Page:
Some interior designs embody a particular era or style: Midcentury, Art Deco, ultra modern—and there's nothing wrong with that.
On the other hand, there's also something to be said for an air of mystery. “We wanted the remodel to look like you couldn’t tell when it was done, so we have everything from the '50s to '90s in here and it’s all kind of combined together,” says artist and designer Samuel Fleming Lewis of the condo he shares with his partner, Stephen Kladder.
The couple, who moved to the desert from San Francisco in December 2014, own the design studio and gallery Lewis & Kladder located in the Antique Galleries of Palm Springs building in the Sunny Dunes Antique District.
PATIO: A bench that opens up to provide extra storage was added to the back patio. Lewis came up with the idea of designing it at an angle to mimic the angle of the condo’s front window. Continuing the indoor tile out onto the patio makes the condo feel larger overall and gives the couple the sense of an outdoor room. “We wanted the beadboard to look like it had always been there, but it’s actually new,” says Lewis. The cabinet on the back wall conceals a small barbecue grill.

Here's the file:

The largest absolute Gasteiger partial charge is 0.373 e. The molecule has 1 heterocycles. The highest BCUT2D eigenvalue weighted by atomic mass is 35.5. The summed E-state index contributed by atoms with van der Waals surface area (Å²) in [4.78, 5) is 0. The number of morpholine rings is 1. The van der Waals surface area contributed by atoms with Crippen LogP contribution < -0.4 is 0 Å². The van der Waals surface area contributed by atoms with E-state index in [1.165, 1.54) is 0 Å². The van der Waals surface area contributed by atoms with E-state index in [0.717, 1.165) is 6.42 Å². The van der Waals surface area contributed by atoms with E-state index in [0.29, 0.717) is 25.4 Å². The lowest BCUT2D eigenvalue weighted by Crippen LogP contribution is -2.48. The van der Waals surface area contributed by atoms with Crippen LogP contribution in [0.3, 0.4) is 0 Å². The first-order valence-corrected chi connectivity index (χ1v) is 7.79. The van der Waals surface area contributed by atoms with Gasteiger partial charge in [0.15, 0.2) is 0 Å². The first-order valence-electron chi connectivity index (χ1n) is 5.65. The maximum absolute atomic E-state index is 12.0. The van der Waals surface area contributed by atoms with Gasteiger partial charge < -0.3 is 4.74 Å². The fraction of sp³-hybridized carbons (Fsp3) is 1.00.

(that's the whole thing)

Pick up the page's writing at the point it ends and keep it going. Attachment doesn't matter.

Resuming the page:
When it came to designing their home life, they settled into a 1,000-square-foot unit that Kladder purchased from his family in 2002 at the Desert Lanai condo complex in central Palm Springs. The nearly nine-acre community was built in four phases beginning in 1961 and designed by architect Charles Dubois, who also designed many homes in the Vista Las Palmas neighborhood. Dubois’ Swiss Miss-style homes — which are reminiscent of a Swiss chalet — are particularly distinctive and their architectural eccentricities are on view throughout Desert Lanai.
Kladder had only lived in the condo for a year before meeting Lewis and moving with him to San Francisco, although they came to the desert occasionally for vacation. “The decor was original to 1964 when it was built,” says Kladder. “The only thing we had done was paint and take out the carpet to expose the concrete floors. But it was all original bathrooms, all original appliances.”